How much do rich countries’ policies help or hinder the world’s poorest people? That’s what CGD’s Commitment to Development Index (CDI) measures.
CGD Policy Blogs
Mobile phone surveys are fast, flexible, and cheap. But, can they be used to engage citizens on how billions of dollars in donor and government resources are spent?
What does the 2016 election mean for America’s future position in the world? It’s likely too early to tell at this stage of the campaign cycle. Many of the early Republican contenders — such as Jeb Bush and Scott Walker — have been relatively quiet on foreign policy issues or have focused almost exclusively on Iran, Israel, and Russia. That’s to be expected at this point. Yet, other candidates — like Marco Rubio and Lindsey Graham — are already outlining a more comprehensive vision for advancing American interests.
Update: This blog was updated on 3/11/2015 from the original version.
The days of pushing priorities, pet projects, or expat consultants on countries are coming to a close. Connected and increasingly empowered individuals are demanding a greater say in setting priorities, designing and implementing programs, and assessing whether projects have achieved their desired results. For those agencies that recognize this trend, the question is how to meaningfully and cost effectively engage citizens in real time.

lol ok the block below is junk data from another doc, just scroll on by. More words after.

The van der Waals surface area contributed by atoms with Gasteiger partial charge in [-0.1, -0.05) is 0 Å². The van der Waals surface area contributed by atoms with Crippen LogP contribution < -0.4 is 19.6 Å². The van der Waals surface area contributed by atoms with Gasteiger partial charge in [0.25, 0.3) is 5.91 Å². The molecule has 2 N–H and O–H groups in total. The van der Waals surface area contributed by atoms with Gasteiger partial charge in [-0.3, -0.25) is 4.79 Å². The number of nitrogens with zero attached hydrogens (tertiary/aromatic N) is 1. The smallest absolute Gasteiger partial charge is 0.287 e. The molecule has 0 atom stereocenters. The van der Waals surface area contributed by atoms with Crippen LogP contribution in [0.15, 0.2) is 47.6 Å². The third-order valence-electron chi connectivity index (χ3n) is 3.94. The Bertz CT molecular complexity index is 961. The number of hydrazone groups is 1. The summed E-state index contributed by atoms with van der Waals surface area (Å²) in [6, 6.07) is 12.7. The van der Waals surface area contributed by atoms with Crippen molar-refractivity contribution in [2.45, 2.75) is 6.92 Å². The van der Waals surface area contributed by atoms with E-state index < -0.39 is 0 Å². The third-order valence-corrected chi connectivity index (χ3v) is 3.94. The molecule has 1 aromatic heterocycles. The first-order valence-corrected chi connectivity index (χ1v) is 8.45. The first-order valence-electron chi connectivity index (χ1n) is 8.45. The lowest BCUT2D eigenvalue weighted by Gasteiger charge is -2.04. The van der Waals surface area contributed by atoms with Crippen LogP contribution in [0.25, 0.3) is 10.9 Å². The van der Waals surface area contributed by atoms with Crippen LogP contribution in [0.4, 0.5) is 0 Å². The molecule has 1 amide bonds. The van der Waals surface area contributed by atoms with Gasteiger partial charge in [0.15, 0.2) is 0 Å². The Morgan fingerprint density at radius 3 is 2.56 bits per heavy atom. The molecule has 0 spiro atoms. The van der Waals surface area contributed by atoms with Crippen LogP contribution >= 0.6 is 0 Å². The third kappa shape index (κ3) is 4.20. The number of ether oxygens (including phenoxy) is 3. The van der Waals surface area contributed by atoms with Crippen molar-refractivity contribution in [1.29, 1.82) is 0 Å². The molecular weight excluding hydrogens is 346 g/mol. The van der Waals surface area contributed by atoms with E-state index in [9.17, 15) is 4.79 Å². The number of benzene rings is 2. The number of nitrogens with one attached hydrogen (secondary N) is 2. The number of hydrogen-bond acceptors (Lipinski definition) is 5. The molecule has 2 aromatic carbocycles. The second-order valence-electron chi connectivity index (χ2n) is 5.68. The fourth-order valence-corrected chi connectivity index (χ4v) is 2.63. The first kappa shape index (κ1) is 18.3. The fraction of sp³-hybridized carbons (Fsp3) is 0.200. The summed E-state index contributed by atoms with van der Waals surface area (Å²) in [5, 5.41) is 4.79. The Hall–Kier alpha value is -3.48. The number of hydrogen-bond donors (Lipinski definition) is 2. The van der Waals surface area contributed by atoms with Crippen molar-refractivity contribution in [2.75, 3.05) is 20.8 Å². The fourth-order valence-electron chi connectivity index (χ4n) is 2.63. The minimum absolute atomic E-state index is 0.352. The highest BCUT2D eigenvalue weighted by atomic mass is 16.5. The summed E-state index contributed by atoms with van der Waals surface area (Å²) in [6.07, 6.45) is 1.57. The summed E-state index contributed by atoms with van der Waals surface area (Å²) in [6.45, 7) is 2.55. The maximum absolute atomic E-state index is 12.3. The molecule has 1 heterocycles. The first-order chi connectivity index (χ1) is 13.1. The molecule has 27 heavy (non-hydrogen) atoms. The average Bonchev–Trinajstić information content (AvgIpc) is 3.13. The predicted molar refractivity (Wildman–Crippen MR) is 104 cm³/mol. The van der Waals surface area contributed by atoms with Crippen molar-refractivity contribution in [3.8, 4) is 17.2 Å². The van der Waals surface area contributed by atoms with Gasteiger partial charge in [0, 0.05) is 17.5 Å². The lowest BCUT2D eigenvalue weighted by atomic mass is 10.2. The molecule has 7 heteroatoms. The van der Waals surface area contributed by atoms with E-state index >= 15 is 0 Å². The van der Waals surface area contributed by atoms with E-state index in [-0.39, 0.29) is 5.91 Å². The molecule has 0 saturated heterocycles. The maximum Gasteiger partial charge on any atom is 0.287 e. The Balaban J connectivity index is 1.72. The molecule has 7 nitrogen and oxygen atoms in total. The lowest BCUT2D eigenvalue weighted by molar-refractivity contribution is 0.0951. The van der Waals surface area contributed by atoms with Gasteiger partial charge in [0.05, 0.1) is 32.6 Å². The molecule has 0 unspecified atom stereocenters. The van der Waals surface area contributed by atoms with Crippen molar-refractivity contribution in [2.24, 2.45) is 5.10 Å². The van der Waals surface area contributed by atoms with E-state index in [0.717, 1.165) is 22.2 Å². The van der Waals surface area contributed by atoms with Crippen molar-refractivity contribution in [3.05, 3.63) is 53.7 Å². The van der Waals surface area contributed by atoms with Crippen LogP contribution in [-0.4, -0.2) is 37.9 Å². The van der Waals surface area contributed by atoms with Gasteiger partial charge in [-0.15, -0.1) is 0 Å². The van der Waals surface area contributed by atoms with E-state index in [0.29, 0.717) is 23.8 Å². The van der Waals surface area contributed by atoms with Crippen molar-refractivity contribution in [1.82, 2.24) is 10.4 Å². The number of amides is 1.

In the world of international aid, performance payments are a hot topic. But when it comes to signing performance payment agreements, most funders have been reticent. One of the reasons is a fear of “Double Counting” – paying once for investments to achieve outcomes and a second time when the outcomes are delivered. This concern ignores the complexity of achieving development goals and the intangible assets invested by recipient countries. When funders do agree to performance agreements, they end up ignoring the burden on recipients of “Double Demanding” – disbursing when outcomes are achieved and then setting restrictions on the use of those funds. All this confusion gets in the way of designing effective aid programs.